Moscow escalates intervention in Dagestan

By Patrick Richter
21 August 1999

For two weeks, an undeclared war has raged in Dagestan between Russian troops from the Ministry of the Interior and Islamic rebels under the leadership of the former Chechen field commander Shamil Basayev and the Jordanian Khattab.

On August 7, the rebels marched into Dagestan in small groups from adjoining Chechnya. After occupying seven villages in the mountainous regions of Botlikh and Tsumada, they proclaimed the foundation of the "Islamic Republic of Dagestan" and threatened Moscow with jihad (holy war), until all "non-Muslims”, i.e., Russians, left the country.

The occasion for these events was the alleged incursion of Russian troops into the Republic of Chechnya, which has been effectively independent since 1996 as a result of the Chechen war, but officially still forms part of Russia. In the past months, bloody clashes have repeatedly occurred along the Russian-Chechen border.

The government in Moscow, whose policies have further impoverished the population of Dagestan and Chechnya, reacted to the occupation with bombings. According to Russian statements, already over 600 of the 1,200 separatist guerrillas have been killed. Chechen sources, however, speak of just two dozen dead. The UN puts the refugee flood the fighting has unleashed at almost 10,000, the greatest part of which can now be found in the republic's capital of Makhachkla.

While Russian government spokesmen and the Russian media express optimism about the course of events, the facts speak to the contrary. Originally, it was maintained that the clashes with the rebels would be concluded within a few days. Now the Russian government has been forced to dispatch some 20,000 soldiers into the region who will have to prepare for "many months of fighting". Treasury Minister Mikhail Kasyanov agreed to an increase of wages for soldiers sent to the crisis region to US$1,000 per month, in order to strengthen the morale of the troops.

Despite initial appearances, the conflict is not likely to take the form of a new Chechnya. At that time, the separatists were able to place themselves under Dzhokhar Dudayev at the head of an independence movement that enjoyed widespread popular support. During the subsequent two years of bloody war—from 1994 to 1996—Moscow carried out a brutal attack on the civilian population. Some 50,000 were killed on both sides.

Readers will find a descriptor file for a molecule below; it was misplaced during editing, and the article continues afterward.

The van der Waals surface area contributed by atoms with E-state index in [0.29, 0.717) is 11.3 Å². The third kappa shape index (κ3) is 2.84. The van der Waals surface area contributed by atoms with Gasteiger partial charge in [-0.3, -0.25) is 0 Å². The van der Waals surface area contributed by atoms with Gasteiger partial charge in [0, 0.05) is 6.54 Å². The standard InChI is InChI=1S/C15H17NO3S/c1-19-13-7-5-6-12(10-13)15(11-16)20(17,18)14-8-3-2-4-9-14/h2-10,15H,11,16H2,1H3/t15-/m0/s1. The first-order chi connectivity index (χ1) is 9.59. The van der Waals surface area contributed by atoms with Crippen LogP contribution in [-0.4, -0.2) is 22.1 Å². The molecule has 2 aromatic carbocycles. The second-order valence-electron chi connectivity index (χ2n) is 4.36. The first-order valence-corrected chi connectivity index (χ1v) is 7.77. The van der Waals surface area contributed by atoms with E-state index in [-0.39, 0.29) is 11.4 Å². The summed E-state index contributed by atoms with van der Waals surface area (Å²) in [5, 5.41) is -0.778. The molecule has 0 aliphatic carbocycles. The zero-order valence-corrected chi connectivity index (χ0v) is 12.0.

What has happened since then? In spite of the sparse information flowing out of the country, it is obvious that the problems of the Chechen population have not been solved, even partially. The country is in chaos, while a thin upper layer from the mafia clans pocket the profits from the Azerbaijan oil that flows through the pipeline in Chechnya, and earns a bit on the side through smuggling drugs and weapons, as well as people.

The balance sheet of all the "independence and liberation movements" has led to disillusionment among the masses, and a turning point has been reached in the period since the end of the Soviet Union. The social driving forces behind the breakdown of the Soviet Union and the Chechen war have become clearer for all to see: over the last years an enormous social differentiation has taken place in all the former Soviet republics, under the banner of “national independence” or “religious independence”. The impoverished mass of the population sees itself robbed of any perspective for the present and future, in contrast to a thin layer of the very rich, who are thoroughly corrupt and ruthless.

What is the situation in Dagestan? About 2 million people live in this republic, belonging to 35 different ethnic groupings, the majority of which follow the Muslim faith and culture. The social situation is catastrophic, like that in all the Caucasus republics, which count among the poorest regions of Russia. Officially, unemployment amounts to 20 percent, while unofficial figures put it as high as 80 percent. Official youth unemployment is counted at 56 percent.

After the breakdown of the Soviet Union, the once productive agricultural sector almost collapsed, along with the food industry. Fishing in the Caspian Sea and the vineyards are all that has survived. Dagestan is so poor that 87 percent of its state budget comes from Moscow. It is so underdeveloped that some towns do not even have a municipal water supply.